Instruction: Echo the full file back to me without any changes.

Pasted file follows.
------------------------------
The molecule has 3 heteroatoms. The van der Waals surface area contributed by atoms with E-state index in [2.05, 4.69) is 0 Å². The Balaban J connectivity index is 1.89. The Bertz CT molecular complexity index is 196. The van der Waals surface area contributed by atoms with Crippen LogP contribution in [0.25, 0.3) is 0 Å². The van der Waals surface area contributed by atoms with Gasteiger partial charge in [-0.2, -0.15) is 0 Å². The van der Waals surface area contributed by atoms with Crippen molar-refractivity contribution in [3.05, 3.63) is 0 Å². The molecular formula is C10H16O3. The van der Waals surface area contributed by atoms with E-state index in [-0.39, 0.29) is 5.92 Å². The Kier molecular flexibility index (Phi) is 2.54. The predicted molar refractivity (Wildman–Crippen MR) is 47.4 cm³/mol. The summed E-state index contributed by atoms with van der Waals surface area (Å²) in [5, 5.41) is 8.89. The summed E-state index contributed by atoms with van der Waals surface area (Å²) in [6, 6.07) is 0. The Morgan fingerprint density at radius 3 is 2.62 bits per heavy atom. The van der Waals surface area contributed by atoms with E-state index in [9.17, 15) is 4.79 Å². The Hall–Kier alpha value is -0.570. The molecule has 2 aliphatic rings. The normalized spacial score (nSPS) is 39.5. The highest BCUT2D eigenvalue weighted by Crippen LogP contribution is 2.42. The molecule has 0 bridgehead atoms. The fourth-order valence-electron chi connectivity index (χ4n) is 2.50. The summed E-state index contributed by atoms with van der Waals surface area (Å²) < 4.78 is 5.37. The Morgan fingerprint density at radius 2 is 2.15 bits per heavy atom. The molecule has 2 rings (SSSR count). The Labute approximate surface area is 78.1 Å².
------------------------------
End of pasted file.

The molecule has 3 heteroatoms. The van der Waals surface area contributed by atoms with E-state index in [2.05, 4.69) is 0 Å². The Balaban J connectivity index is 1.89. The Bertz CT molecular complexity index is 196. The van der Waals surface area contributed by atoms with Crippen LogP contribution in [0.25, 0.3) is 0 Å². The van der Waals surface area contributed by atoms with Gasteiger partial charge in [-0.2, -0.15) is 0 Å². The van der Waals surface area contributed by atoms with Crippen molar-refractivity contribution in [3.05, 3.63) is 0 Å². The molecular formula is C10H16O3. The van der Waals surface area contributed by atoms with E-state index in [-0.39, 0.29) is 5.92 Å². The Kier molecular flexibility index (Phi) is 2.54. The predicted molar refractivity (Wildman–Crippen MR) is 47.4 cm³/mol. The summed E-state index contributed by atoms with van der Waals surface area (Å²) in [5, 5.41) is 8.89. The summed E-state index contributed by atoms with van der Waals surface area (Å²) in [6, 6.07) is 0. The Morgan fingerprint density at radius 3 is 2.62 bits per heavy atom. The van der Waals surface area contributed by atoms with E-state index in [9.17, 15) is 4.79 Å². The Hall–Kier alpha value is -0.570. The molecule has 2 aliphatic rings. The normalized spacial score (nSPS) is 39.5. The highest BCUT2D eigenvalue weighted by Crippen LogP contribution is 2.42. The molecule has 0 bridgehead atoms. The fourth-order valence-electron chi connectivity index (χ4n) is 2.50. The summed E-state index contributed by atoms with van der Waals surface area (Å²) < 4.78 is 5.37. The Morgan fingerprint density at radius 2 is 2.15 bits per heavy atom. The molecule has 2 rings (SSSR count). The Labute approximate surface area is 78.1 Å².